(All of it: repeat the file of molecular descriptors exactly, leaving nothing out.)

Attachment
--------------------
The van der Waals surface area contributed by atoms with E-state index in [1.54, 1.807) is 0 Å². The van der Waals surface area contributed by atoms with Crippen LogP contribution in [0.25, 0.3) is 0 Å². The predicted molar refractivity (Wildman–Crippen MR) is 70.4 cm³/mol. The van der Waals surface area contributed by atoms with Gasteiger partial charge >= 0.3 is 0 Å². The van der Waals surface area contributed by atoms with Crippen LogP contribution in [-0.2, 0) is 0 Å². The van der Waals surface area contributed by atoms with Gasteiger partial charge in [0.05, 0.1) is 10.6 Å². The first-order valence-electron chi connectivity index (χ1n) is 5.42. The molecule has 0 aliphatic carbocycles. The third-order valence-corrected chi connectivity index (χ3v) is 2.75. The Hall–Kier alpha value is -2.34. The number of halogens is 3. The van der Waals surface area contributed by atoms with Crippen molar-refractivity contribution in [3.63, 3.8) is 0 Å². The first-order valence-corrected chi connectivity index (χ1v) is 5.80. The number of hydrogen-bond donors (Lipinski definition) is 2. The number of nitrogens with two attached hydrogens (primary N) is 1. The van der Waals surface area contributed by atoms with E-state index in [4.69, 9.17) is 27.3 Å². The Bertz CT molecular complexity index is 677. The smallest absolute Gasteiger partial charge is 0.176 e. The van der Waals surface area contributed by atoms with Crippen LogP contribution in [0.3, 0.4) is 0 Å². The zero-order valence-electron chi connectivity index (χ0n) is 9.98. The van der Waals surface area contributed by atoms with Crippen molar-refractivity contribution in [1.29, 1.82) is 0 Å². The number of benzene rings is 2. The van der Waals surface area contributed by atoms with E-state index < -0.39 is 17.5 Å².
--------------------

The van der Waals surface area contributed by atoms with E-state index in [1.54, 1.807) is 0 Å². The van der Waals surface area contributed by atoms with Crippen LogP contribution in [0.25, 0.3) is 0 Å². The predicted molar refractivity (Wildman–Crippen MR) is 70.4 cm³/mol. The van der Waals surface area contributed by atoms with Gasteiger partial charge >= 0.3 is 0 Å². The van der Waals surface area contributed by atoms with Crippen LogP contribution in [-0.2, 0) is 0 Å². The van der Waals surface area contributed by atoms with Gasteiger partial charge in [0.05, 0.1) is 10.6 Å². The first-order valence-electron chi connectivity index (χ1n) is 5.42. The molecule has 0 aliphatic carbocycles. The third-order valence-corrected chi connectivity index (χ3v) is 2.75. The Hall–Kier alpha value is -2.34. The number of halogens is 3. The van der Waals surface area contributed by atoms with Crippen molar-refractivity contribution in [3.63, 3.8) is 0 Å². The first-order valence-corrected chi connectivity index (χ1v) is 5.80. The number of hydrogen-bond donors (Lipinski definition) is 2. The number of nitrogens with two attached hydrogens (primary N) is 1. The van der Waals surface area contributed by atoms with E-state index in [4.69, 9.17) is 27.3 Å². The Bertz CT molecular complexity index is 677. The smallest absolute Gasteiger partial charge is 0.176 e. The van der Waals surface area contributed by atoms with Crippen LogP contribution in [0.3, 0.4) is 0 Å². The zero-order valence-electron chi connectivity index (χ0n) is 9.98. The van der Waals surface area contributed by atoms with Crippen molar-refractivity contribution in [1.29, 1.82) is 0 Å². The number of benzene rings is 2. The van der Waals surface area contributed by atoms with E-state index < -0.39 is 17.5 Å².